I’m 41 today. Sort of. I was born on leap year, so today is my pseudo-birthday. My second driver’s license read 21 on Feb 28, 1993 so the state has established official precedent.
I have a very indulgent birthday plan, going on a road trip for a concert. Hint: we probably won’t hear the greatest song in the world, but could hope for a tribute.My road trip buddy for today is a major beer aficionado, and I’m a no-sugar-no-grains guy, so this should be interesting.
OK enough about me. To the question…..
If you live in the US (And from my blog stats, not all of you readers do, which blows my mind) you are used to hearing a piece of conventional wisdom that is just accepted as a statement so true and obvious, it’s like saying that we breathe air. But maybe it’s time to ask if this conventional wisdom is true, or at least, if we define it properly.
Here it is:
America has the best healthcare system in the world.
I think it’s fair to deconstruct that claim. I think it’s time to deconstruct that claim.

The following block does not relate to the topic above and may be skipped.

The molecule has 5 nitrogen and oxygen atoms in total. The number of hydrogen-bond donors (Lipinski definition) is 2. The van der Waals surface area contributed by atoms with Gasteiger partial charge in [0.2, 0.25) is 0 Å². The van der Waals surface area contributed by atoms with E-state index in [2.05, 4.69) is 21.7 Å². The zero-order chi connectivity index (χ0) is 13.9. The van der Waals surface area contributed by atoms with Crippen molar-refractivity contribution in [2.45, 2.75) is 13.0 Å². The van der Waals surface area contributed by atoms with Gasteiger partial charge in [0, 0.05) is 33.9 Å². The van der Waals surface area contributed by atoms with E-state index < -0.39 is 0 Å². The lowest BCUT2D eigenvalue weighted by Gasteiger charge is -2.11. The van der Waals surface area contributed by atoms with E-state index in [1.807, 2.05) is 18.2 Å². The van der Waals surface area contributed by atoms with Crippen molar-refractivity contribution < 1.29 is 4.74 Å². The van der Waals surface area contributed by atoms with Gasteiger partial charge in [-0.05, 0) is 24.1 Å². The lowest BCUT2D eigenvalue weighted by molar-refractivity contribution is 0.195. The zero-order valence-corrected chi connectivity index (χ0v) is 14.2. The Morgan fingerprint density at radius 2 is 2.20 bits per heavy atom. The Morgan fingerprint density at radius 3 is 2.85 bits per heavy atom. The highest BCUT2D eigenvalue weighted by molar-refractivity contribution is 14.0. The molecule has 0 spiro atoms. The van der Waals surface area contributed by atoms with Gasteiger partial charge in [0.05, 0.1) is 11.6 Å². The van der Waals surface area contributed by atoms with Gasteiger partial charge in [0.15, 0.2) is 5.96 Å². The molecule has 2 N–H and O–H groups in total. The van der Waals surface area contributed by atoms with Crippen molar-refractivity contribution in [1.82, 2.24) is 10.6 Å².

If I would suffer a gunshot wound, terrible car accident, or develop a rare brain tumor, then absolutely, no question, I am a flag-waving patriot and I am making my first choice the good old U S of A.
But if I were an alien, visiting the earth and observing the humans on it, I am not sure that I would conclude that this population clearly has the best healthcare. Our technology is top notch in responding to acute problems. But in preventing chronic problems?
I have more thoughts on this, but they aren’t well formed. So maybe it’s time to invite more input here. I don’t ask for comments much, but now I am. I don’t have a forum function on the blog, but I would love to hear from you.
Poll question for your consideration:
What does a good healthcare system look like?
Forget the specific arguments of current policy, economics and politics. I am personally tempted to just point fingers at the AMA, the FDA, the AHA, etc etc… and we’ll still do that here. But for now, let’s have a conversation. All viewpoints are welcome, and I am especially inviting non-US perspectives, and those of people who work in the system. Another day we’ll discuss Steven Brill’s epic 36 page cover story in Time on the healthcare costs. He asks the question: before we decide who pays the high bills, why not ask why the bills are so high? That is a dense article, and worthy of your consideration.
But right now, the question is general: what does a good healthcare system look like?